One for the Road, considered Harold Pinter’s “statement about the human rights abuses of totalitarian governments”, was inspired, according to Antonia Fraser, by reading on May 19, 1983, Jacobo Timerman’s Prisoner Without a Name, Cell Without a Number, a book about torture on Argentina’s military dictatorship; later, on January 1984, he got to write it after an argument with two Turkish girls at a family birthday party on the subject of torture.
The play takes place in “A room” in a house during the course of one day (“Morning“, “Afternoon“, and “Night“), but the location of the room is unspecified. In this play the actual physical violence takes place off stage; Pinter indirectly dramatizes such terror and violence through verbal and non-verbal allusions to off-stage acts of repeated rape of Gila, physical mutilation of Victor, and the ultimate murder of their son, Nicky. The effects of the violence that takes place off stage are, however, portrayed verbally and non-verbally on stage. The use of some common English colloquial expressions (e.g., the titular “One for the Road” repeated by Nicolas regarding having another drink) implies that the action could take place in Great Britain or America, or another English-speaking country among “civilised” people.
The Commissariat of Enlightenment
Gildart Jackson – Nicholas
Joseph Gilbert – Victor
Milo Simon-Lucero – Nicky
Sandi Gardiner – Gila
Atwater Village Theatre
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Victor and his wife Gila, who have obviously been tortured, as their “clothes” are “torn” and they are “bruised“, and their seven-year-old son, Nicky, are imprisoned in separate rooms of a house by a totalitarian regime represented by an officer named Nicolas. Though in control locally—”I can do absolutely anything I like” —he is not the final arbiter of power, since he refers to outside sources to validate his actions: “Do you know the man who runs this country?”; “God speaks through me.” But the play reveals that Nicolas is insecure and that he overcompensates by aggressive gestures and words, threatening both Victor and Gila with a peculiar gesture, waving and jabbing his “big finger” and his “little finger […] both at the same time” before their eyes; while he tries to converse with Victor as if they were both “civilised” men, he stresses gratuitously that “Everyone respects me here” and invents depraved fantasies of having sex with a menstruating Gila, even ruminating perversely that she has “fallen in love” with him.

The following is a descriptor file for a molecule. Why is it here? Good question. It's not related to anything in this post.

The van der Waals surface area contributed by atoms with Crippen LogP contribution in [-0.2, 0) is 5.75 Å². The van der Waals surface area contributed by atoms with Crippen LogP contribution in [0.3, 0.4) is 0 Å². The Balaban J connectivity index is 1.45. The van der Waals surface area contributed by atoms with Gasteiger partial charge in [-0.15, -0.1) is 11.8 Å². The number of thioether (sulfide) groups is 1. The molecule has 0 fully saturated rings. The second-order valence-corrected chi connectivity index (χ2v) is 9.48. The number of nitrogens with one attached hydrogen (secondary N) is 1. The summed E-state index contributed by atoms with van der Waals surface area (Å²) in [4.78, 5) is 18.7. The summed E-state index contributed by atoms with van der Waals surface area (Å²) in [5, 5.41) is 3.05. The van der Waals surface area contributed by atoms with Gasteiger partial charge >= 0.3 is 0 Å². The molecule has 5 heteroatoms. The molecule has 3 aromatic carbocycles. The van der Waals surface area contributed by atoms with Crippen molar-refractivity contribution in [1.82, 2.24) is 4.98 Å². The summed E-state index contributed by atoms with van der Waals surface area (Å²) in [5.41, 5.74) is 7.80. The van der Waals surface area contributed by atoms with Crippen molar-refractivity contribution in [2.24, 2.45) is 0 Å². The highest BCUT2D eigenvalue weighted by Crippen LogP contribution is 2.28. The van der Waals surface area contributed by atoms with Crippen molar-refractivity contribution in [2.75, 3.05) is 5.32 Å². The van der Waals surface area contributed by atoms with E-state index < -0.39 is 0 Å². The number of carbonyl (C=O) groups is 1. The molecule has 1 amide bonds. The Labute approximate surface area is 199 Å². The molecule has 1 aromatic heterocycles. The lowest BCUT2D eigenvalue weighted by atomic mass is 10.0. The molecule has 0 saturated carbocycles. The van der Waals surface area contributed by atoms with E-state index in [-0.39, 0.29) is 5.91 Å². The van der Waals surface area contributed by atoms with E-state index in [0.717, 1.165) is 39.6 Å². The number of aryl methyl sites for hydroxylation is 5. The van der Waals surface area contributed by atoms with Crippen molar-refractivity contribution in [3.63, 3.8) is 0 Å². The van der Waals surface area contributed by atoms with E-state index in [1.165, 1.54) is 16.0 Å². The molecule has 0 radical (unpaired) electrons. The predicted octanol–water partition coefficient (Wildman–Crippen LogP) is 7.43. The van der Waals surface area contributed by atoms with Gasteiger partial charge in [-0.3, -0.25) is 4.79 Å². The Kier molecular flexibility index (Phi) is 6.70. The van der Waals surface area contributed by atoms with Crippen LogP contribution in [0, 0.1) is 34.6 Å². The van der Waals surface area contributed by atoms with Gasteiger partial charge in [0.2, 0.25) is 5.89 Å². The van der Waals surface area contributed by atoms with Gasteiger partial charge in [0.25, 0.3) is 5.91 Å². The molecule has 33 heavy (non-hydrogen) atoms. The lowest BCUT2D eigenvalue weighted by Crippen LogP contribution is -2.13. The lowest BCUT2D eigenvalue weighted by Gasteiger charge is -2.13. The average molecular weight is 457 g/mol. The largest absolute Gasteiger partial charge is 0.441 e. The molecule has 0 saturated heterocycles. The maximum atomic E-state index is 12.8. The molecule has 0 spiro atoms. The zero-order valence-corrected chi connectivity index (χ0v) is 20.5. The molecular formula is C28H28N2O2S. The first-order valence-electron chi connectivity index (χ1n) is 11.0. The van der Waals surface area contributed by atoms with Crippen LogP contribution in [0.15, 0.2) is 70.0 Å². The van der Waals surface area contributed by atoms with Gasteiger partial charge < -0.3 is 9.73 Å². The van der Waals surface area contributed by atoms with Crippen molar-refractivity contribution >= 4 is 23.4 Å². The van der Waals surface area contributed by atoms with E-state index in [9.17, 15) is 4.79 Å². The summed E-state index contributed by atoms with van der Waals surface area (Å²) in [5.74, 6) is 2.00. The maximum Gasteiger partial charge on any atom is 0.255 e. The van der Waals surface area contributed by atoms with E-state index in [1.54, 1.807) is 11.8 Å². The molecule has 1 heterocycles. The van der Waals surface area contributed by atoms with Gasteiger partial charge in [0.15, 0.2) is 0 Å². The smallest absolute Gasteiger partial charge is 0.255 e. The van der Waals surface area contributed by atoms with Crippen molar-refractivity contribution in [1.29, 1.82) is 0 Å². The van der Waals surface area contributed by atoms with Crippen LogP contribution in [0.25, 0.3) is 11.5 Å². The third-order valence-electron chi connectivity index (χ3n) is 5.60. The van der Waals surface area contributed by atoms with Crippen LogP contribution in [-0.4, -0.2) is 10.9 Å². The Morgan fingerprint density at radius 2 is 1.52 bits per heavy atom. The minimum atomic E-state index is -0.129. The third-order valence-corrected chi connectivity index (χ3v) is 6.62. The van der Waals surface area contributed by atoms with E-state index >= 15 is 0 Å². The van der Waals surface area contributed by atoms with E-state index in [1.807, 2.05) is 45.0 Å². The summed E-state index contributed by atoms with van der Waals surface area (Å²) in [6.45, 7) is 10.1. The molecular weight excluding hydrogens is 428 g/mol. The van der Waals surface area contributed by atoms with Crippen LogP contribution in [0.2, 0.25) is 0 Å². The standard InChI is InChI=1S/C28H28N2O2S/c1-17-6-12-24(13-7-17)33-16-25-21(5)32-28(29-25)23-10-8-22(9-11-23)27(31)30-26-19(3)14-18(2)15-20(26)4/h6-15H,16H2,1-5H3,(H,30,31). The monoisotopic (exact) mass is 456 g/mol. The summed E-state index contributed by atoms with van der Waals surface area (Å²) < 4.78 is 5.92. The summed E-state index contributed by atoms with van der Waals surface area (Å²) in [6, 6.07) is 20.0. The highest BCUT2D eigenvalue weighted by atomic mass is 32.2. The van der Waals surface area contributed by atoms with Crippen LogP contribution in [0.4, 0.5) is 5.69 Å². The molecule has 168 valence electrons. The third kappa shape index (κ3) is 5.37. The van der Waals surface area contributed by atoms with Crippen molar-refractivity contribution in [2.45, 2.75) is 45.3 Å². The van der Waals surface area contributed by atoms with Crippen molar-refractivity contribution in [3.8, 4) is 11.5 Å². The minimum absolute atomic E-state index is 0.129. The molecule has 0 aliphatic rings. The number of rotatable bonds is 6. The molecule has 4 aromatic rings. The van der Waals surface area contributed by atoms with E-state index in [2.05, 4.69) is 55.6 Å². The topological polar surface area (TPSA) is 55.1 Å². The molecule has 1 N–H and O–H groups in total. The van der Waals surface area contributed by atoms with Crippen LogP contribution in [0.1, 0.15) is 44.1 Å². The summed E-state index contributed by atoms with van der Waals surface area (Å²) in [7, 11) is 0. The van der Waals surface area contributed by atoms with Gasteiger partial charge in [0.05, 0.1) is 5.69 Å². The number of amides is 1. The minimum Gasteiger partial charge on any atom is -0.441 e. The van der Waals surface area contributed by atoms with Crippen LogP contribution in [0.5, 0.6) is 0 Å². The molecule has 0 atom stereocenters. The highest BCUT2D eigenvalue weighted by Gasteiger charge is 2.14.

When Nicolas confronts Gila, he refers to sexual torture of her that has taken and will continue to take place off stage: “Have they [my soldiers] been raping you? […] How many times? How many times have you been raped? Pause. How many times?” […] “How many times have you been raped?”
Though Nicolas chats in an ostensibly-innocuous manner with Victor’s and Gila’s seven-year-old son Nicky about whether the child “Would like to be a soldier” when he grows up, he bullies even the little boy: “You like soldiers. Good. But you spat at my soldiers and you kicked them. You attacked them.” After Nicky says, “I didn’t like those soldiers”, Nicolas replies menacingly: “They don’t like you either, my darling.”
Victor’s and Gila’s specific “offences” (if there are any) go unnamed. Nicolas accuses Gila of mentioning her father when she responds to a question about where she met her husband by saying that she met him in “a room”, in her “father’s room”; Nicolas exaggerates this mere mention as if she were “to defame, to debase, the memory of [her dead] father”—”a wonderful man […] a man of honour” whom he claims to have “loved […] as if he were my own father”.
In his final exchange with Victor, Nicolas’ use of the past tense signifies that the soldiers have killed Nicky and portends his parents’ similarly terrifying fate at their hands: “Your son. I wouldn’t worry about him. He was a little prick” (italics added), leading to Pinter’s final stage directions, as Victor “straightens and stares at” Nicolas, followed by “Silence” and “Blackout.”
Synopis excerpt via Wikipedia